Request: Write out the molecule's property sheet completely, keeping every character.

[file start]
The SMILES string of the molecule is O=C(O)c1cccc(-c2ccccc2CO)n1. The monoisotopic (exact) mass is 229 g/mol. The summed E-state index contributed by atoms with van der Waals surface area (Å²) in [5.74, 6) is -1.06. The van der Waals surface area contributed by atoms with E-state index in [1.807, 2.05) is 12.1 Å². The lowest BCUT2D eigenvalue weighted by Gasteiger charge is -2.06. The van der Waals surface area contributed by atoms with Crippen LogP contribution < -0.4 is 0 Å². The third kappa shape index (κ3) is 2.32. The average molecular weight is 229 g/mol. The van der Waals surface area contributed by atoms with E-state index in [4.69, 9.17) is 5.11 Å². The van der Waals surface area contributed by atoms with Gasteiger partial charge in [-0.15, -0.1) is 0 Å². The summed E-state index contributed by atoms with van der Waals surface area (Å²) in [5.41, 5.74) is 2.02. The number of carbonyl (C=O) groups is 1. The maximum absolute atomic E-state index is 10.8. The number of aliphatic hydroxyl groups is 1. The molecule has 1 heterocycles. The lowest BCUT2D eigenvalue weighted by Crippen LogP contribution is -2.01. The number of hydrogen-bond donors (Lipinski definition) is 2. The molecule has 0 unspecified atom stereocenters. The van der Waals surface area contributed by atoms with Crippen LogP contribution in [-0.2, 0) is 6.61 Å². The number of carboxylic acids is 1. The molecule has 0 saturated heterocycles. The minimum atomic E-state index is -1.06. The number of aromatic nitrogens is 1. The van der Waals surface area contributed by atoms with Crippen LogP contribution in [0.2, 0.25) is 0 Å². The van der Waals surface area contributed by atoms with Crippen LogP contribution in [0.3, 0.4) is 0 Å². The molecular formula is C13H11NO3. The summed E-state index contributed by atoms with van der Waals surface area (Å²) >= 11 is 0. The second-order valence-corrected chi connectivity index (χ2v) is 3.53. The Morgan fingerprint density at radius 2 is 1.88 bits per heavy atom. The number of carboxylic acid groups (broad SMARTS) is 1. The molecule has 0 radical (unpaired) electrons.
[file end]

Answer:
The SMILES string of the molecule is O=C(O)c1cccc(-c2ccccc2CO)n1. The monoisotopic (exact) mass is 229 g/mol. The summed E-state index contributed by atoms with van der Waals surface area (Å²) in [5.74, 6) is -1.06. The van der Waals surface area contributed by atoms with E-state index in [1.807, 2.05) is 12.1 Å². The lowest BCUT2D eigenvalue weighted by Gasteiger charge is -2.06. The van der Waals surface area contributed by atoms with Crippen LogP contribution < -0.4 is 0 Å². The third kappa shape index (κ3) is 2.32. The average molecular weight is 229 g/mol. The van der Waals surface area contributed by atoms with E-state index in [4.69, 9.17) is 5.11 Å². The van der Waals surface area contributed by atoms with Gasteiger partial charge in [-0.15, -0.1) is 0 Å². The summed E-state index contributed by atoms with van der Waals surface area (Å²) in [5.41, 5.74) is 2.02. The number of carbonyl (C=O) groups is 1. The maximum absolute atomic E-state index is 10.8. The number of aliphatic hydroxyl groups is 1. The molecule has 1 heterocycles. The lowest BCUT2D eigenvalue weighted by Crippen LogP contribution is -2.01. The number of hydrogen-bond donors (Lipinski definition) is 2. The molecule has 0 unspecified atom stereocenters. The van der Waals surface area contributed by atoms with Crippen LogP contribution in [-0.2, 0) is 6.61 Å². The number of carboxylic acids is 1. The molecule has 0 saturated heterocycles. The minimum atomic E-state index is -1.06. The number of aromatic nitrogens is 1. The van der Waals surface area contributed by atoms with Crippen LogP contribution in [0.2, 0.25) is 0 Å². The van der Waals surface area contributed by atoms with Crippen LogP contribution in [0.3, 0.4) is 0 Å². The molecular formula is C13H11NO3. The summed E-state index contributed by atoms with van der Waals surface area (Å²) >= 11 is 0. The second-order valence-corrected chi connectivity index (χ2v) is 3.53. The Morgan fingerprint density at radius 2 is 1.88 bits per heavy atom. The number of carboxylic acid groups (broad SMARTS) is 1. The molecule has 0 radical (unpaired) electrons.